12. Tests by Rolls Royce showed early Merlin 66 tended to die after 27hrs of continuous WEP. Modifications were made until RR was getting 100hrs with one engine doing 100hrs continuous WEP on a bench before doing another 100 hrs WEP flying without servicing. It's the height of silliness now where a DB605DC can do 45 minutes of continuous ADI/WEP at boost pressures we're not sure it even used, and yet the Merlin 66 will blow in 6 minutes.
  13. Dogfighting AI K4's in the P47 at 25,000ft. My target rolled over and dived for the deck (never seen AI do this before), so I followed. I thought for sure that I'd easily catch him in the dive, or at least get an easy kill with my better high-speed control on the pull-out. But no, the K4 (1.8 ata) actually seemed to pull away from me in a dive and then pulled out of it much faster than I was able to at 10,000ft, my controls being pretty much frozen. I didn't even come close to blacking out and even though the 109 was going as fast or faster than me, he pulled out of the dive easily while I was struggling to level out. Wasn't lack of high speed control supposed to me an issue with the 109?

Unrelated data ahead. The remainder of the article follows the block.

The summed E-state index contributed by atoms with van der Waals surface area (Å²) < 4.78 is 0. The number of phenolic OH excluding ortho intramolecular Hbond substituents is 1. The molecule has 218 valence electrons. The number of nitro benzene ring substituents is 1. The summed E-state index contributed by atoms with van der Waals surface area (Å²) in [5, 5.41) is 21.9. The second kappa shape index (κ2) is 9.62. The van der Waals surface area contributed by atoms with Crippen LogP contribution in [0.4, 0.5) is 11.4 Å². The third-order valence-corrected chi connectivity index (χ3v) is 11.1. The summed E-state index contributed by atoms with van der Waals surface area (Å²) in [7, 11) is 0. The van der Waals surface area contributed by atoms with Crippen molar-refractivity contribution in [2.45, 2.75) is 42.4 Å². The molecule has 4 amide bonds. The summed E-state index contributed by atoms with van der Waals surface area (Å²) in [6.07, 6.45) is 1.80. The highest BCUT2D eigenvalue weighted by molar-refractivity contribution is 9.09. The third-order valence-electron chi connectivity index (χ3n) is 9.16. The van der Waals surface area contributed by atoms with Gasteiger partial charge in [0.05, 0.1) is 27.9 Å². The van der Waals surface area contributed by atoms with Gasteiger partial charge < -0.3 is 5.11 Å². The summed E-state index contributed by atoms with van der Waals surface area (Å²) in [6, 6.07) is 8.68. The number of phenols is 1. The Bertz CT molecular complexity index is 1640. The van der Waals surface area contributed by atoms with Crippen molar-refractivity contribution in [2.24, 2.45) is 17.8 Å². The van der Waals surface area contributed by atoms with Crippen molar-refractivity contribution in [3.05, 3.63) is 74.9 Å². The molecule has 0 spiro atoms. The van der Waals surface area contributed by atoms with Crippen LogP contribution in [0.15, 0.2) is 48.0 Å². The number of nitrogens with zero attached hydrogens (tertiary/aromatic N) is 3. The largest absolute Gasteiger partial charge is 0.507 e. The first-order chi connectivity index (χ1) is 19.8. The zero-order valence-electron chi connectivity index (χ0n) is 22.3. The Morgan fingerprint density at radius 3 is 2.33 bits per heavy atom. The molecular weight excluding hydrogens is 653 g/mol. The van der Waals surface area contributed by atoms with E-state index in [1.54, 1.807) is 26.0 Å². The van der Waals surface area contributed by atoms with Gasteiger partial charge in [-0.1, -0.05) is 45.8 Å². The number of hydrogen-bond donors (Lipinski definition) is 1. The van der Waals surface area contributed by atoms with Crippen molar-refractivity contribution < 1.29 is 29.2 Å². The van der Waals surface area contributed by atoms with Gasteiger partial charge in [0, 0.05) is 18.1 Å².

14. Does anyone know where the undercarriage indicator is on the P47. I had a bloke look but can't find it.
  15. I've been flying the new American fighter against the new German fighter! The P47 won't turn with the Pfalz D.III at all! This game is PORKED! PORKED!!! 😄